Variation in cortex expression patterns in larval wing discs
To establish the relationships between expression and adult wing patterns, we performed in situ hybridization (ISH) with probes against 28 candidate genes (see Additional file 1: Table S1) from the P supergene. As the prepupal and day-1 pupal wings are too fragile to be used in ISH, we performed the latter on the wing discs from the last instar larvae. For all but one candidate, ISH resulted either in the ubiquitous expression or in the absence of any detectable signal (see Additional file 1: Figure S2 for examples). However, in line with the previous study , clear differences in the spatial patterns of expression were observed for the cortex gene (Fig. 2 and Additional file 1: Figure S3). In particular, the pattern of cortex signal in larval hindwings reflects the amount of black pigment in the adults. Moreover, cortex is expressed in the black forewing tip in bicoloratus (but not in other morphs), and in the so-called “comma mark” on the forewing of silvana. These results are consistent with the findings of the differential expression analyses, e.g. high expression levels of cortex in bicoloratus and low in tarapotensis at the prepupa stage.
In addition to developing the first transcriptome resource for H. numata, we performed differential expression analyses at two developmental stages to identify genes involved in variation of wing colour patterns in this species. A large number of genes throughout the transcriptome were differentially expressed among H. numata morphs: 1048 (out of 53,719) at prepupa and 3488 at day-1 pupa stage, providing a long list of putative candidates. However, because variation in H. numata colour pattern is known to be controlled by a single Mendelian locus located in the P region , these transcriptional differences could be explained by (a) downstream responses to signals coming from the supergene and co-segregating parts of the genome and/or (b) physiological response to fluctuating field conditions in Peru. This highlights the need for mapping the loci of interest prior to differential expression analyses in order to limit the number of candidate genes identified by RNA sequencing, and target the causative region.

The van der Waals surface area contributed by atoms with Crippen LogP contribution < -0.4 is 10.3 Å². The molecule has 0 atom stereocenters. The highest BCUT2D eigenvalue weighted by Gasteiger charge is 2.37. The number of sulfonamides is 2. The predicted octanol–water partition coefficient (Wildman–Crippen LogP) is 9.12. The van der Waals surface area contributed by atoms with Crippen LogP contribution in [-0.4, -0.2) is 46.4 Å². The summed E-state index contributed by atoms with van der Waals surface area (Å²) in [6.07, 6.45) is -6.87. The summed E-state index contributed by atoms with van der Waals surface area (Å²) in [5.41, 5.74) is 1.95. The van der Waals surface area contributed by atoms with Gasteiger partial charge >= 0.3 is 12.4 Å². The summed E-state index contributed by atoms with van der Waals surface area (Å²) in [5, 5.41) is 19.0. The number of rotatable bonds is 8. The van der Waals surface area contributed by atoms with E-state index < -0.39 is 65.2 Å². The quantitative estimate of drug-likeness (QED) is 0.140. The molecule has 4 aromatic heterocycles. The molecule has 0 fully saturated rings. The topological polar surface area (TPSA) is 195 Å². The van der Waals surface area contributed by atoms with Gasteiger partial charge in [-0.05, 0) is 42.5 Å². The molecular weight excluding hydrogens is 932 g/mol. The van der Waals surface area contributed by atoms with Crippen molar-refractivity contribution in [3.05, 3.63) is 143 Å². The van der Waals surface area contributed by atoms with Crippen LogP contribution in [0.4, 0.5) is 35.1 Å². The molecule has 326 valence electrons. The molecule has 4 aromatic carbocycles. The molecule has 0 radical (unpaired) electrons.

By specifically focusing on the P locus, previously shown to control colour pattern variation in H. numata , our experiments, even though they were limited by a number of morphs, replicates, and developmental time points, confirm the role of cortex in the variation of some black pattern elements on the wings across H. numata morphs. Colour pattern phenotypes caused by cortex expression in H. melpomene and H. numata strikingly differ, suggesting that the emergence of novel patterns is caused by heterotopic expression, i.e. changes in the spatial regulation of cortex. Similar to optix which causes variation in red pattern elements , the evolution of black colour patterns within and among Heliconius species may be mainly driven by evolution of regulatory regions, changing the localisation of gene expression throughout the wing which is, in turn, determined by upstream positional signals. As in H. melpomene, differential expression was not confined to cortex exons , as 22 transcripts up- or downregulated at the prepupa stage map to its first intron and could indicate unidentified splice variants or non-coding RNAs.